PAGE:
My mother is worried that I am committing career suicide
if a future employer reads my blog
“That’s okay with me,” I said. “One gets a certain thrill out of playing Russian Roulette— kinda like gambling, with something to lose.”
“But they’ll think you’re mentally imbalanced,” she said. “You don’t believe all those things you write, do you?” She asked, pleadingly.
“Of course, I do! It’s coming straight from my soul!”
“Then you need to get your heart right with Jesus,” she said.
“I pray, every day, and God talks to me—where do you think my ideas come from?”
“They are coming from somewhere else. You don’t seem happy.”
“Well… we’re basically chemicals—any bad feelings are due to an imbalance.”
“God will give you balance,” my mother said.
“I need my highs and lows.”
“God will make you happy all of the time.”
“I don’t want that. What did you think of my latest poem?”
“I think it is the worst one you have ever written!” She said. “You are so judgmental.”
Maybe, I am a horrible human being, I thought.
I went to the library, on a sunny Saturday. A big part of me wants to blow up.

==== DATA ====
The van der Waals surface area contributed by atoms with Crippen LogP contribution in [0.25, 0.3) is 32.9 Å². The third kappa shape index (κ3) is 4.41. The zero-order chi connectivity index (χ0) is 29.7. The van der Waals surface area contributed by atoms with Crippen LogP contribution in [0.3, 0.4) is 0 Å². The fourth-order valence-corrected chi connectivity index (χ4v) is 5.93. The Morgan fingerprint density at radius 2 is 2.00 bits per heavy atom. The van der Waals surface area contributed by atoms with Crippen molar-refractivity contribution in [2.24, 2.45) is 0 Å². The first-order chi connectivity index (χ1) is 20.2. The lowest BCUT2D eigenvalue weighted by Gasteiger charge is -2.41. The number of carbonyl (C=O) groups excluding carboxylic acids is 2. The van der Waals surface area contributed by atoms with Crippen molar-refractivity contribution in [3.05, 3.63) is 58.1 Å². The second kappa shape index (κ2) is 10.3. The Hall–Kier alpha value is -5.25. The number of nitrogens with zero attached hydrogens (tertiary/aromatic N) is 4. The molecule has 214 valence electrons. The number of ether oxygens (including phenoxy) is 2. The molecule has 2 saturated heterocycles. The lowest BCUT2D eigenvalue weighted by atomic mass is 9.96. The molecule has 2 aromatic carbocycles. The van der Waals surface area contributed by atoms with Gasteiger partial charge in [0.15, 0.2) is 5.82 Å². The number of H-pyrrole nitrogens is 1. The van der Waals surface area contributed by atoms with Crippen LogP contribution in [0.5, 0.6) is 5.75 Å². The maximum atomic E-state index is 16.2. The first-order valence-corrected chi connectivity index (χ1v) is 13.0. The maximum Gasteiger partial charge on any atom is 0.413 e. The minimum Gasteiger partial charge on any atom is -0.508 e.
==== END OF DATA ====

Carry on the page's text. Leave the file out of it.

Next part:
I checked-out a book on esoteric mysticism. The writer is a guy who electrocuted himself, and took various chemicals so that he might gain higher consciousness.
An Indian girl without any feathers checked me out, while I was checking-out my book.
It’s strange how the universe aligns—they call it synchronicity.
I flipped on the radio, and the guy said, “the number one anti-aging potion is green tea, and you should also drink cranberry juice—it’s full of anti-oxidants.”
Perhaps, my mother is right—this writing is getting really bad, but I feel liberated in a certain way.
If I ignore the critics, and keep going
nothing can stop me.
And this is a great lesson that all of you should learn:
Ultimately, the only person who can stop you, is yourself. All the rest is noise.
I went for a walk with my mother in the woods. She’s 75, now, and I haven’t given her a heart-attack yet—although, sometimes, I make her sad.
“I have this idea about a guy who is afraid of moving-on with his life. He goes to a doctor, who recommends him to a psychiatrist. Doctor Fear prescribes several mental health exercises, and when he doesn’t follow through, strange things happen to him. His phones are bugged, and his psychiatrist threatens him with murder. He has a cane with a sword in it, and…”
“That sounds awful,” my mother said. “I hope that you don’t write it! Where are you getting your ideas from? You need to spend more time in church.”
“But mom, I’m already going twice a week. I’m getting more inspiration now, than ever before.”
“How will you ever get married?” She asked.
“Well… I’ve been thinking about deleting my blog,” I said seriously.
“Really?” She asked, hopefully.
“No,” I smiled.